I have two friends whose birthdays are within days of each other’s. One had requested a red-bean flavoured cake and the other was a huge fan of green tea. Since we had planned to celebrate their birthdays together, I knew I needed a cake that would suit the both of them. So I came up with this recipe that was inspired by an ice-blended green tea drink with red bean topping sold at a popular coffee chain.
For the cake:
- 1/2 cup vegetable oil
- 120g caster sugar
- 2 eggs
- 120g flour
- 2 tsp matcha (green tea) powder
- 1/2 tsp salt
- 1/2 tsp baking soda
- 1/2 cup yoghurt
Makes a 2-layer 7-inch cake.
For the red bean filling:
- 200g dried red beans
- 2 cups water
- Icing sugar, to taste
Makes more than you’ll need for the cake. Alternatively, you could use sweet red bean powder and add water to make a thick paste.
For the matcha buttercream icing:
- 85g unsalted butter, softened
- 160g icing sugar
- 1/2 tbsp matcha powder
- 1 tbsp milk
Step 1: Boil the red beans in the water until soft. Drain and mash/blend into a thick paste. Sweeten with icing sugar to your liking.
Step 2: Preheat your oven to 175°C (350°F). Grease and line 2 7-inch round cake tins.
Step 3: Beat the oil, sugar and eggs together until the sugar has dissolved and the mixture has thickened slightly. Mix in the rest of the ingredients.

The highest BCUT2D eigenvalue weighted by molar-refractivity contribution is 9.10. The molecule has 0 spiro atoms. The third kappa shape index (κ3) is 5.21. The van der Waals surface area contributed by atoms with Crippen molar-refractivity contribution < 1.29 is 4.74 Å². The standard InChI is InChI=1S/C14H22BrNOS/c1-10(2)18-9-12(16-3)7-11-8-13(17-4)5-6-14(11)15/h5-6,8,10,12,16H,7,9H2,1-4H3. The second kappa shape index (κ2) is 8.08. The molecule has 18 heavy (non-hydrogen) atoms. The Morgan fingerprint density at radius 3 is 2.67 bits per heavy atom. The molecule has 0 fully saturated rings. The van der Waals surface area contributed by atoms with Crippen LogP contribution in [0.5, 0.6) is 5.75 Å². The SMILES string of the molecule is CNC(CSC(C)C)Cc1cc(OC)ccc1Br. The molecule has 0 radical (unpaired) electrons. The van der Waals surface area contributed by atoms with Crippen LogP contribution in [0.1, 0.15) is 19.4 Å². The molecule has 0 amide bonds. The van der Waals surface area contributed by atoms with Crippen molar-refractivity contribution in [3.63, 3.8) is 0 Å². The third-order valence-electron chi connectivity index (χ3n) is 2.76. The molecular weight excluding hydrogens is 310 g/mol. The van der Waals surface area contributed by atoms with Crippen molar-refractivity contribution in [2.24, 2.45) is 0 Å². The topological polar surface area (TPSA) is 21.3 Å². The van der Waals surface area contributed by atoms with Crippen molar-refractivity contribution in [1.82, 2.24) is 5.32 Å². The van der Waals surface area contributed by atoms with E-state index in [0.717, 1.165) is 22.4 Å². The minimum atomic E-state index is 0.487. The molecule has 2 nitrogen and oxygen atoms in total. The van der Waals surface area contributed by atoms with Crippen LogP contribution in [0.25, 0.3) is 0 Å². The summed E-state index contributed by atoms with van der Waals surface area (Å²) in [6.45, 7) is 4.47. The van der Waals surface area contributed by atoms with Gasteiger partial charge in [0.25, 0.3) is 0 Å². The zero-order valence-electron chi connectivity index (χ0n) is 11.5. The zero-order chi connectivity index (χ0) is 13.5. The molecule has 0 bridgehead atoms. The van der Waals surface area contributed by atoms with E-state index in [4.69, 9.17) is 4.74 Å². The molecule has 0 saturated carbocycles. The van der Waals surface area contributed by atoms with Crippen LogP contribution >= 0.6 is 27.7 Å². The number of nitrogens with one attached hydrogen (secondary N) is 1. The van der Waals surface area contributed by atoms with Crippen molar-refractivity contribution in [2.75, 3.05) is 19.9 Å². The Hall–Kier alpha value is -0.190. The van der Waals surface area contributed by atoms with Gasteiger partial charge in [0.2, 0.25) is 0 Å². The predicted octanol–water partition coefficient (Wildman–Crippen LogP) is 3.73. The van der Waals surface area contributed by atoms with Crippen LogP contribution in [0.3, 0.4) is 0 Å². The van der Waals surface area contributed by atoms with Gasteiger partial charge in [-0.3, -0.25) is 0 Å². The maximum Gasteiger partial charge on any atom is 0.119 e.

Step 4: Divide the batter equally between the two tins and bake for 30 minutes. Cool for 30 minutes before decorating.
Step 5: To make the matcha icing, beat the butter with your mixer on high-speed until it looks creamy and slightly lighter than before. Sift in the icing sugar and matcha powder, and mix into the butter. Add the milk and mix on high-speed for 5 minutes.
Step 6: Place one cake layer on your serving board. Spread a thin layer of the matcha icing on top. Then, build a thin wall of icing around the edge of the cake to act as a “dam.” (I used a piping bag with a #18 tip, but you could just as easily use two spoons to build up the wall.) Spoon the red bean filling into the centre.
Step 7: Place the other layer on top and spread more matcha icing on top. (I just randomly piped stars to fill up the top.)
And just like that, I have two friends appeased. This cake also happens to be really delicious. The flavour of most other cakes tends to be a one-dimensional sweet, but in this cake, the sweetness of the red bean is kept in check with the slight bitterness of the matcha.